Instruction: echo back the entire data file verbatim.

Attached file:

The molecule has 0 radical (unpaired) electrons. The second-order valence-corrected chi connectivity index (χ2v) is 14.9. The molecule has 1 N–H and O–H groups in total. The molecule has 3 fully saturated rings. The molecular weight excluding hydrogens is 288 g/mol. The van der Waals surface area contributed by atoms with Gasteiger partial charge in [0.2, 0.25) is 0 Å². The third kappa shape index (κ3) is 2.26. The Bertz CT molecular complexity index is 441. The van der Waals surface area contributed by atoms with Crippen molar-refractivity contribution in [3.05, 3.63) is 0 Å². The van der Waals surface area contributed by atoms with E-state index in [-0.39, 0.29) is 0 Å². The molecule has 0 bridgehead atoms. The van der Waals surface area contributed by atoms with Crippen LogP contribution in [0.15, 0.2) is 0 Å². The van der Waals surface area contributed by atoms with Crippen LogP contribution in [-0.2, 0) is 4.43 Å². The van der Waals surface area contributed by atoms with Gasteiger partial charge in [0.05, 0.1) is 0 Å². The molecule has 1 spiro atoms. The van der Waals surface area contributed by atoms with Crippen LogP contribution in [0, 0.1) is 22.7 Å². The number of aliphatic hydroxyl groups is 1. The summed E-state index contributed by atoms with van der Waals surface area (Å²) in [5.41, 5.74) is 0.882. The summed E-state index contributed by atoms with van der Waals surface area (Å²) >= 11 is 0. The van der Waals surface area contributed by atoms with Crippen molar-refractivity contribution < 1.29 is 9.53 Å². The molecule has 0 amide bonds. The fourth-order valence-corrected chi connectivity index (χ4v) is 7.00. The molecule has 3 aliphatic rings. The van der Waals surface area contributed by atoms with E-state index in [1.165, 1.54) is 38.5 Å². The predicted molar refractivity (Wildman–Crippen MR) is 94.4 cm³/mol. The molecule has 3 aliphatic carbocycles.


The molecule has 0 radical (unpaired) electrons. The second-order valence-corrected chi connectivity index (χ2v) is 14.9. The molecule has 1 N–H and O–H groups in total. The molecule has 3 fully saturated rings. The molecular weight excluding hydrogens is 288 g/mol. The van der Waals surface area contributed by atoms with Gasteiger partial charge in [0.2, 0.25) is 0 Å². The third kappa shape index (κ3) is 2.26. The Bertz CT molecular complexity index is 441. The van der Waals surface area contributed by atoms with Crippen molar-refractivity contribution in [3.05, 3.63) is 0 Å². The van der Waals surface area contributed by atoms with E-state index in [-0.39, 0.29) is 0 Å². The molecule has 0 bridgehead atoms. The van der Waals surface area contributed by atoms with Crippen LogP contribution in [0.15, 0.2) is 0 Å². The van der Waals surface area contributed by atoms with Crippen LogP contribution in [-0.2, 0) is 4.43 Å². The van der Waals surface area contributed by atoms with Gasteiger partial charge in [0.05, 0.1) is 0 Å². The molecule has 1 spiro atoms. The van der Waals surface area contributed by atoms with Crippen LogP contribution in [0, 0.1) is 22.7 Å². The number of aliphatic hydroxyl groups is 1. The summed E-state index contributed by atoms with van der Waals surface area (Å²) in [5.41, 5.74) is 0.882. The summed E-state index contributed by atoms with van der Waals surface area (Å²) >= 11 is 0. The van der Waals surface area contributed by atoms with Crippen molar-refractivity contribution < 1.29 is 9.53 Å². The molecule has 0 amide bonds. The fourth-order valence-corrected chi connectivity index (χ4v) is 7.00. The molecule has 3 aliphatic rings. The van der Waals surface area contributed by atoms with E-state index in [1.165, 1.54) is 38.5 Å². The predicted molar refractivity (Wildman–Crippen MR) is 94.4 cm³/mol. The molecule has 3 aliphatic carbocycles.